The Power of Mentoring: getting kids out of gangs and into college, by Heather Lei

_MG_7985 (1)Several years ago, on a beautiful night, my sister and I walked together through Downtown Disney; everything was lit up as sections of the bustling crowds broke off into various restaurants and stores. I don’t remember how the topic came up, but we were soon discussing the crime rates in Modesto and Stockton, California, both of which had skyrocketed in previous years. As my sister discussed the use of a greater police presence, my heart sank. The thought of people going to jail and being stripped of their families and communities broke my heart. I knew all about the crimes that the jailed had done, and even though they were horrible, something inside of me knew that there was a better way: that we didn’t have to solve the problem with guns and bars – that there had to be a way to stop the problem before it ever began.

I also knew that a lot of the violence that had happened (and continues to happen) in these areas was gang related, so I began to think about what gangs were and why they existed… If one strips away the layers, gangs, at their core, are just communities of people who look out for one another, providing emotional support and camaraderie. They also provide “jobs” centering around theft, drug dealing, and other crimes. These types of communities appeal to people who live in poverty, people who don’t have a strong support group at home – people who are seeking love, support, and money.

When I realized this, I told my sister that we could help the kids living in low-income families by reaching out to them, which might prevent them from ever getting involved in gangs… but she didn’t agree. She believed that the problem was too big for a few mentors to solve. I knew that gang membership places a terrible burden on our health, and on the law enforcement, corrections, social and education systems, but I held true to my beliefs. I was convinced that this approach was, in fact, one of the best ways to empower at-risk youth and to get kids involved in their communities in a positive way.

As it turns out, I was right, or at least, more or less.

Carl S.Taylor, a professor at Michigan State University, has worked with communities on the issues of youth violence, gangs and youth development for 40 years. In Changing Course: Preventing Gang Membership, Taylor and Pamela R. Smith discuss what circumstances outweigh the potentially life-destroying consequences of joining a gang. Here are their findings:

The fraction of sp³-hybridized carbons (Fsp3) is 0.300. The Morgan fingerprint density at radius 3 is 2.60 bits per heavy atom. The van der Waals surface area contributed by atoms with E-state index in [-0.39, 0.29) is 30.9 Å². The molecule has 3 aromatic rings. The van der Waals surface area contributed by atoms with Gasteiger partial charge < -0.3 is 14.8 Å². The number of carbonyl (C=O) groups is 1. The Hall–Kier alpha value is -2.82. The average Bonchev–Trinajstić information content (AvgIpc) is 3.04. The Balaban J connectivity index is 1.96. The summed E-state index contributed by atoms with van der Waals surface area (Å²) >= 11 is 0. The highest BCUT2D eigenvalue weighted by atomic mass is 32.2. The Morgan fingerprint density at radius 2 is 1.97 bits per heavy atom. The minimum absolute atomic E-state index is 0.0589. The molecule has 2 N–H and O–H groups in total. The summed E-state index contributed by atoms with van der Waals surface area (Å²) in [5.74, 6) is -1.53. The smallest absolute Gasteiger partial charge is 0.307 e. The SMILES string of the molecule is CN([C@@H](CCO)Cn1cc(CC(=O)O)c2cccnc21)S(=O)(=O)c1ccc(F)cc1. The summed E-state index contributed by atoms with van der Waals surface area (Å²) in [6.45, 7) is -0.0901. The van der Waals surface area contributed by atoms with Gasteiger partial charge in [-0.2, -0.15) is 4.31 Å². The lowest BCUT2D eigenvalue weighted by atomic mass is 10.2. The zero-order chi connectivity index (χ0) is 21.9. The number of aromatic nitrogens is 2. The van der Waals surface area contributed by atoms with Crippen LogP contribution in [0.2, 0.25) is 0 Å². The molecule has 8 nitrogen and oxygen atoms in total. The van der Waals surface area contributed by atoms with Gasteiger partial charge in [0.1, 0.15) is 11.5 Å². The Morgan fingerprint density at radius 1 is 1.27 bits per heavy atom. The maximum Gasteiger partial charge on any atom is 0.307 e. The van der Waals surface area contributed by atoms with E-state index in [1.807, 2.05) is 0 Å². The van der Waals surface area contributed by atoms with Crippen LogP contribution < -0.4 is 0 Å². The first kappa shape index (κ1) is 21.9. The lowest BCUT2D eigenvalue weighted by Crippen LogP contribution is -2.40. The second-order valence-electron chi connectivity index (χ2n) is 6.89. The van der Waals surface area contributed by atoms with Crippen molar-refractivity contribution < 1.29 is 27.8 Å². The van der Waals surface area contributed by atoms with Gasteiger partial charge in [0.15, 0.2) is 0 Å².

Economics: Low-level “jobs” in gangs are generally more readily available than a minimum-wage job in many areas of the U.S., and they can give kids the sense that they are at least doing something to make their money. Also, the economic opportunities of gang membership offer an acceptable alternative to low-wage jobs. However, most gang members do not get rich in the gang and, for older gang members, there is no real economic advancement.

Relationships: Youth who feel marginalized, rejected or ignored – in their family, school or church – may join a gang to fill a need for support. Some youth join a gang for a sense of belonging, viewing the gang as a substitute for familial connections. For some, the appeal is that a friend or family member is already in the gang.

Protection: Although there is incontrovertible evidence that kids in a gang are more likely to be exposed to violence than kids who do not belong to a gang, this does not resonate with many young people who believe that joining a gang will protect them from violence in school or the community. Also, girls who experience physical or sexual abuse at home may believe that being in a gang offers protection from similar abuse in the future.

Status: Gangs can be seen as a way to increase status among peers, a way to get respect, freedom and independence – self-empowerment factors that may be lacking in the lives of many children.

Outlaw culture: Many youth – not only those at risk for gang membership – rebel against traditional societal values. During the cognitive-development stage of adolescence, being a part of an “outlaw culture” can, for some kids, be compelling.